Impact of the Case on the Economy
The efforts by Verizon and other like-minded companies to keep their employees out of unions would undoubtedly affect the economy. Although they usually face many claims against their real motives, associations negotiate for better working conditions for their members. Pay is the one, which has a major influence on the economy. Critics have argued that the reason why the American society is struggling with a high level of inequality among its people is the continued weakening power of corporations. There is some truth in this. According to Blodget (2012), in the absence of strong influence of unions, companies have progressively shifted their focus from better conditions for their employees to improving their stock performance. It appears that all efforts are aimed at increasing the shareholder value of organizations, unfortunately, at the expense of workers. Employees are now mostly viewed as opposed to inputs, as costs, which are to be reduced as much as possible. Rank and file workmen are the ones affected while those who are high in the organization hierarchy enjoy handsome salary packages. Consequently, this has over the years culminated into the growing income gap with one section of society earning too much and another one – too little. Unfortunately, those who does not make much money are the majority. Ideally, the economy, in which the larger part is poor, would undoubtedly not perform well. This section of the society would have less purchasing power, and that would harm businesses operating within the economy. It concerns the same organizations that hinder their employees from joining unions, meaning that their efforts can be considered counterproductive. From another perspective, those funds that are supposed to assist development projects, are used to provide help for some needs, such as healthcare, to those who cannot afford them.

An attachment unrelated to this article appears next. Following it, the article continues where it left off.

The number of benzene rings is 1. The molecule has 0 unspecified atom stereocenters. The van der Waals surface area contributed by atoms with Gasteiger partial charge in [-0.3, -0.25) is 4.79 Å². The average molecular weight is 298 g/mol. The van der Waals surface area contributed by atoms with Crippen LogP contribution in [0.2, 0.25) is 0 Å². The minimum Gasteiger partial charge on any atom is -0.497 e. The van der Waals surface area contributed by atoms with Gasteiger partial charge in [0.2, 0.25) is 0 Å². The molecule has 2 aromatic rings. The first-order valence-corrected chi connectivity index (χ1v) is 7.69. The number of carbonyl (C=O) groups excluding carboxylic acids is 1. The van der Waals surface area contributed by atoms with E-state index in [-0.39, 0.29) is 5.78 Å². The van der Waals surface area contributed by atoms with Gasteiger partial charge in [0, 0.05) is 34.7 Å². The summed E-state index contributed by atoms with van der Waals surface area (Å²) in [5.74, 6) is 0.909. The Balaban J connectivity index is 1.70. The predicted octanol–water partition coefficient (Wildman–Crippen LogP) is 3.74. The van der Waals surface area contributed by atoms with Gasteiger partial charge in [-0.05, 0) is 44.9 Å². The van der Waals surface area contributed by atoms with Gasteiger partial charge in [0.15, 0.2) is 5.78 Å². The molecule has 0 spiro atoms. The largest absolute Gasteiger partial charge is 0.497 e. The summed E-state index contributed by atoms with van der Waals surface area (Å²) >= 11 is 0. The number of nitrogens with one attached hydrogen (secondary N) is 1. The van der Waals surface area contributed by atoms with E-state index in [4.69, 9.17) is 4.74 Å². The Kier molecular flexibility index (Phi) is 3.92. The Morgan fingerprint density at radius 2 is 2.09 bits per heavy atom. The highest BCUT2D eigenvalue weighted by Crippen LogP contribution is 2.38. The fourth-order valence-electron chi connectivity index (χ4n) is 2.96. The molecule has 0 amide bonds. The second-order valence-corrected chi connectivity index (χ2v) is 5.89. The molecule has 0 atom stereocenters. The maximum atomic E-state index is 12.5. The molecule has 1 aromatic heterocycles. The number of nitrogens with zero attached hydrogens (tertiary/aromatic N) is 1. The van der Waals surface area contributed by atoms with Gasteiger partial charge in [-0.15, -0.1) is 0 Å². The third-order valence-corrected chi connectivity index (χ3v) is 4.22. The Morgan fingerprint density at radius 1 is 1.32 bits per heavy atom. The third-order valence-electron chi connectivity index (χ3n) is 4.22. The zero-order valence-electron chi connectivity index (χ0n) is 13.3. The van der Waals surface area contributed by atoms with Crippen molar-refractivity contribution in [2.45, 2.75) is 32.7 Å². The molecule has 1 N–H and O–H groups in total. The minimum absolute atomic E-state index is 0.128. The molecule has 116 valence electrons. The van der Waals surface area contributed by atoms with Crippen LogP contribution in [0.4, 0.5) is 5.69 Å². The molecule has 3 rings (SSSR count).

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Verizon has managed to keep employees of its wireless operations department from becoming unionized. As it is seen from the aforementioned, it used diverse strategies such as discouraging workers and implementing threatening tactics on those who attempt to join a union. The move may have an impact on the economy including widening the income inequality gap and derailing development projects.